by Richard T. Stuebi
The core message of the book is that disruptive technologies — ones that ultimately change an entire industry — only penetrate a marketplace by first serving tiny niches that aren’t big enough to attract the interest of the incumbent mainstream players. In other words, disruptive technologies can’t and shouldn’t attack a huge market head-on, but rather in underserved little ways that eventually accumulate into big successes.
Solar photovoltaics (PV) has often been touted as a disruptive technology, allowing humans to move off of centralized fossil fuel powerplants to distributed renewable generation sources. As I’ve watched the PV industry for the past decade, I’ve always been amazed at how many advocates try tackling “mainstream” solar, trying to compete head-to-head against the grid. At its current stage of maturation, PV represents a very expensive way to generate electricity, so the only way to make such business models work in places where electricity isn’t very expensive is to gain large subsidies from the public sector (such as the lucrative feed-in tariffs in countries such as Germany).
So, it’s been fun watching the emergence of little niche applications for PV, where the technology can make a difference right away, without requiring the helping hand of government. One such niche has been in compacting public trash recepticles, which was nicely profiled in an article in last Friday’s USA Today.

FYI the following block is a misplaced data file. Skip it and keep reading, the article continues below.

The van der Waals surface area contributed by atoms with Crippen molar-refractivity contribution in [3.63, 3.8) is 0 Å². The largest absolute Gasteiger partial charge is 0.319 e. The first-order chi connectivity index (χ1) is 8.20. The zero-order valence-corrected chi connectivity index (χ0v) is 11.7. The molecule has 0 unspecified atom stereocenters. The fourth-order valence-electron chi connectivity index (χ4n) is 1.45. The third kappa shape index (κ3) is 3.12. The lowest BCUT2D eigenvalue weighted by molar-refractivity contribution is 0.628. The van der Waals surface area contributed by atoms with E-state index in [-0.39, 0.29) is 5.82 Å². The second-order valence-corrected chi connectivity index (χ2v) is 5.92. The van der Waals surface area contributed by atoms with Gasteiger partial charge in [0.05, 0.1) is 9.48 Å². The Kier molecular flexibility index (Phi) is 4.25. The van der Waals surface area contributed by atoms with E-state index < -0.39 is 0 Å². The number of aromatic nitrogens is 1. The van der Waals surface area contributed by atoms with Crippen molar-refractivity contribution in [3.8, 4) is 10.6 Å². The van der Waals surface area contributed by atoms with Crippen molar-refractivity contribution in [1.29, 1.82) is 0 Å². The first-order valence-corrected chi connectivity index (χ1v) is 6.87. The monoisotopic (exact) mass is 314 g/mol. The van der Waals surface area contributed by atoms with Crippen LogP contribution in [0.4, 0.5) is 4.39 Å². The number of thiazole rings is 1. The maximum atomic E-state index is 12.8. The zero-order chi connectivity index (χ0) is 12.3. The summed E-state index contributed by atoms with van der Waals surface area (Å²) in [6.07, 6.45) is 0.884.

The secret to the success of PV in this niche is its obviously compelling economics. Sure, at $4000, the solar-powered trash compacter is much more expensive than a generic can. But then again, these compacters require many fewer visits by trucks to pick up full containers. In Philadelphia, trash pickups have been reduced from 17 visits per week to 5 per week, saving $13 million in cumulative trash collection costs over the next 10 years.
Not exactly a sexy application for PV, but the dollars make sense. It’s these types of success stories that will continue to increase demand for PV modules, driving the technology down the learning and scale curve, continually reducing its costs, and in so doing opening up ever more segments of application, until PV becomes cheap enough for virtually all grid-connected applications without subsidies.
Richard T. Stuebi is a founding principal of NorTech Energy Enterprise, the advanced energy initiative at NorTech, where he is on loan from The Cleveland Foundation as its Fellow of Energy and Environmental Advancement. He is also a Managing Director in charge of cleantech investment activities at Early Stage Partners, a Cleveland-based venture capital firm.